A research group at the University of Tokyo, Tsukuba University, and Hitachi High-Tech Corporation has developed a magnetic force microscopy probe, enabling observation of the surface of strong magnets and in-field measurements (measurements under a magnetic field), both difficult with conventional techniques. This was made possible by the development of a submicrometer size, extremely powerful ideal ferrite bar magnet.
Ferrite bar magnets are composed of abundant and low cost materials and have been used in toys, stationery, and crafts. Typical black ferrite bar magnets are produced by hot pressing magnetic powder, and therefore, the bar magnet cannot be a single magnetic domain material (magnetic material with one pair of N-pole and S-pole).
Now, the research group of Professor Shin-ichi Ohkoshi at the University of Tokyo’s Graduate School of Science, Associate Professor Hiroko Tokoro at the University of Tsukuba’s Faculty of Pure and Applied Sciences and Dr. Takehiro Yamaoka at Hitachi High-Tech Corporation has succeeded in developing an ideal single crystal hard ferrite bar magnet with a single magnetic domain. Instead of compressing magnetic powder, the magnets were produced by using a unique chemical synthesis method, the combination of the reverse-micelle and sol-gel methods. This bar magnet is a submicrometer size single crystal ferrite bar magnet composed of epsilon ferric oxide (ε-Fe2O3), whose magnetic poles do not easily flip with even under strong magnetic field, and it is resistant to strong magnetic field, electric current, and also does not rust. Taking advantage of these properties, the research group developed a probe for magnetic force microscopy (MFM) and a paint and film using the material as a high frequency millimeter wave absorber.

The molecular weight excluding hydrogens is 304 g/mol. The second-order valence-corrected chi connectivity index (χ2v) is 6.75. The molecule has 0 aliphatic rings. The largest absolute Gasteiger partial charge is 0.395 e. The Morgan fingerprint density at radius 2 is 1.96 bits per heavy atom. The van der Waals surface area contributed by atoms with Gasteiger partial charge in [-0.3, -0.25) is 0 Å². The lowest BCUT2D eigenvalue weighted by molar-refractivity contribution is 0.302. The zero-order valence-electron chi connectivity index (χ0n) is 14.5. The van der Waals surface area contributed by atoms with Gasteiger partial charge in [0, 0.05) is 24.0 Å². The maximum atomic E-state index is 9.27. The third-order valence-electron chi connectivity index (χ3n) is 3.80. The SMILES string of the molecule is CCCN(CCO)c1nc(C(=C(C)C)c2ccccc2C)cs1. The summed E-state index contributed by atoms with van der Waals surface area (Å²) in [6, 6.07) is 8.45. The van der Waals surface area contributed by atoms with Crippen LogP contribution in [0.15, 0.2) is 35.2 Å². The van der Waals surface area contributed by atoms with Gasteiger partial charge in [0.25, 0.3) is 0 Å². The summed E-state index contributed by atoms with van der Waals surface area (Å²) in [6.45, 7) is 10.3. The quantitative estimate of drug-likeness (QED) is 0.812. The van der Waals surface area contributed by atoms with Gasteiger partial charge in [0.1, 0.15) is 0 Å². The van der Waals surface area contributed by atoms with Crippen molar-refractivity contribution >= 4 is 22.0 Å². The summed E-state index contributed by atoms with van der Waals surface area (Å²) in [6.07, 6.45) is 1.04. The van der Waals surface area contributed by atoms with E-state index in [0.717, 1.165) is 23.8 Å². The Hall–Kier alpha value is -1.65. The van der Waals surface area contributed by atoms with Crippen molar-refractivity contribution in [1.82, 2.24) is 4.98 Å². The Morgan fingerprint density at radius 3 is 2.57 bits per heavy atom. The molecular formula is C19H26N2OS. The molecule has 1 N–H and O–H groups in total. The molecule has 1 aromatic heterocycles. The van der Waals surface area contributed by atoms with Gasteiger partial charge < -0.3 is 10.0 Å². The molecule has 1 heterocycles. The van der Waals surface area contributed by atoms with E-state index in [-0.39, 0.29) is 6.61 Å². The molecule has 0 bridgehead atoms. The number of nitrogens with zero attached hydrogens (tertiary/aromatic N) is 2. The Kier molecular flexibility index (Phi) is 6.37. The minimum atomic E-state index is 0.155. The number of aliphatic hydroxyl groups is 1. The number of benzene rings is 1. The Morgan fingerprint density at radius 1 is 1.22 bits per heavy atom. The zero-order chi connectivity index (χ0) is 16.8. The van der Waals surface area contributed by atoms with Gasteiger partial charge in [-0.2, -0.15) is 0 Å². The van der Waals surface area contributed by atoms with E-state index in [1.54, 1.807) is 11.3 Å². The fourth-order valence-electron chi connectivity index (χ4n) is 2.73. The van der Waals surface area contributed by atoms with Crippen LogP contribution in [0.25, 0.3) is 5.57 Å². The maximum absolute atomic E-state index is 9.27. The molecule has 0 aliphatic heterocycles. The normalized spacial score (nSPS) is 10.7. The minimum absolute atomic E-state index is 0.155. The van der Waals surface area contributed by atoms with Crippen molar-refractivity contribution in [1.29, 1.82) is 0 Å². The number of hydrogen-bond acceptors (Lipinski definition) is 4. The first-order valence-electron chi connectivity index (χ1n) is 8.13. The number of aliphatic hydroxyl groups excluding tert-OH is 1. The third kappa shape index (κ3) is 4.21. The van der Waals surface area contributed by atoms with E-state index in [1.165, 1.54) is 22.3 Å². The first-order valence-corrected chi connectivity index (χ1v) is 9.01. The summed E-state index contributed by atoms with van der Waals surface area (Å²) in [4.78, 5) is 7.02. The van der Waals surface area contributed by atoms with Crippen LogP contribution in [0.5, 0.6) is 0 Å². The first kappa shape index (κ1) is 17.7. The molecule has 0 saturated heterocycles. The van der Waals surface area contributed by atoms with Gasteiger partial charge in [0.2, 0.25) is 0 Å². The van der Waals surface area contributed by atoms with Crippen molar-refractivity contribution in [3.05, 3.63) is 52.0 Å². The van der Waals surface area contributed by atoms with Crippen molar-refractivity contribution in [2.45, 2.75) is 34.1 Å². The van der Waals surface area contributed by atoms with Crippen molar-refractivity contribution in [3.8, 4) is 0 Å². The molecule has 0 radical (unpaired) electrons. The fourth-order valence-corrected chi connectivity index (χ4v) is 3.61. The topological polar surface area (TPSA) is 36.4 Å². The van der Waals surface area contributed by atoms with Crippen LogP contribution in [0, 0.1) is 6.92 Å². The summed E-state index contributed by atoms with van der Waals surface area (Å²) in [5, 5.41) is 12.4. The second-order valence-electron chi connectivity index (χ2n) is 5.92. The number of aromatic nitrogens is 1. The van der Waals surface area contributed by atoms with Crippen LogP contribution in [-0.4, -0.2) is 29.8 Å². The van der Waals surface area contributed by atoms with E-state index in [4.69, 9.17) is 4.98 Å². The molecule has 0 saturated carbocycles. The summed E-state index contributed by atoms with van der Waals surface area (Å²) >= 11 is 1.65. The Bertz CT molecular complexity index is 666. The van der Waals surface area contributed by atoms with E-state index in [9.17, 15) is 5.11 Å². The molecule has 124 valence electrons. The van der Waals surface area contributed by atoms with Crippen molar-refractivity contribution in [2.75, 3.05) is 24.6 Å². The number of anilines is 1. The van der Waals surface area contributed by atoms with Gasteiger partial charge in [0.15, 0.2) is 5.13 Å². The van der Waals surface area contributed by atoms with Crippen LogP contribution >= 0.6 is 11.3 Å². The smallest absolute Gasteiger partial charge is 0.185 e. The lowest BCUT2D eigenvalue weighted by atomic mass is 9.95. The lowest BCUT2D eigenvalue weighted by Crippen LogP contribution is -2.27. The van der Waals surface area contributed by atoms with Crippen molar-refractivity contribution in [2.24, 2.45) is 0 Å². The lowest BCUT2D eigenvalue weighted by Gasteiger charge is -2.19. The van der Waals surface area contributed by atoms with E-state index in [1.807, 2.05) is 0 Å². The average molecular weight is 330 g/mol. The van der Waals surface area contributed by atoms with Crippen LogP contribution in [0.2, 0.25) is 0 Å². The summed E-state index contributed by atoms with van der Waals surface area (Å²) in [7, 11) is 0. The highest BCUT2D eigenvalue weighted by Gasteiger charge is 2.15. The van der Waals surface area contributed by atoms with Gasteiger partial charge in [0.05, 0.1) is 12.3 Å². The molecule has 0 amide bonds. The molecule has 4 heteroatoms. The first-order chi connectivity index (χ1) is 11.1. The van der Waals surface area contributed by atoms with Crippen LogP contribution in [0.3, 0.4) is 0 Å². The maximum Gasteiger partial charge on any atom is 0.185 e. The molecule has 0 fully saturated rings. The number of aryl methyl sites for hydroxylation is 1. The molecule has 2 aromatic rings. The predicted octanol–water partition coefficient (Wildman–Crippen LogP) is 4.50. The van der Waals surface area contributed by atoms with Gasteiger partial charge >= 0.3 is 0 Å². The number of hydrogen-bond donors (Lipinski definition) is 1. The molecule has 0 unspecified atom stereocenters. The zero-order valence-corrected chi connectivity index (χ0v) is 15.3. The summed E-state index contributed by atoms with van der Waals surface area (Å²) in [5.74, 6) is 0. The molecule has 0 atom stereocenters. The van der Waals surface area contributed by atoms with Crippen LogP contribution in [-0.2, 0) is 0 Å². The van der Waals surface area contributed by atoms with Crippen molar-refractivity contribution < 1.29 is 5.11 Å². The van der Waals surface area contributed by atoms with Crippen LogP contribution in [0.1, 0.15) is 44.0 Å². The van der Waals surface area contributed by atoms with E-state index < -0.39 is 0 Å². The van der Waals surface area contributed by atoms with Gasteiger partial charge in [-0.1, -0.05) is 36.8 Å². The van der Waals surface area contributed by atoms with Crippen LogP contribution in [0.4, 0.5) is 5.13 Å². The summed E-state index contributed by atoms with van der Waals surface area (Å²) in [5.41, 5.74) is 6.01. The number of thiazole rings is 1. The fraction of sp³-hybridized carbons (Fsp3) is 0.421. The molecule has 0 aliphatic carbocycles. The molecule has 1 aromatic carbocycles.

“We expect this ferrite bar magnet to find applications in the emerging Internet of Things as a high frequency millimeter wave absorbing material say for safe driving support systems,” says Ohkoshi. He continues, “The ferrite magnet we have developed in this research will be displayed in the special exhibition at the Science Museum, London from 15th July 2016.
Source: University of Tokyo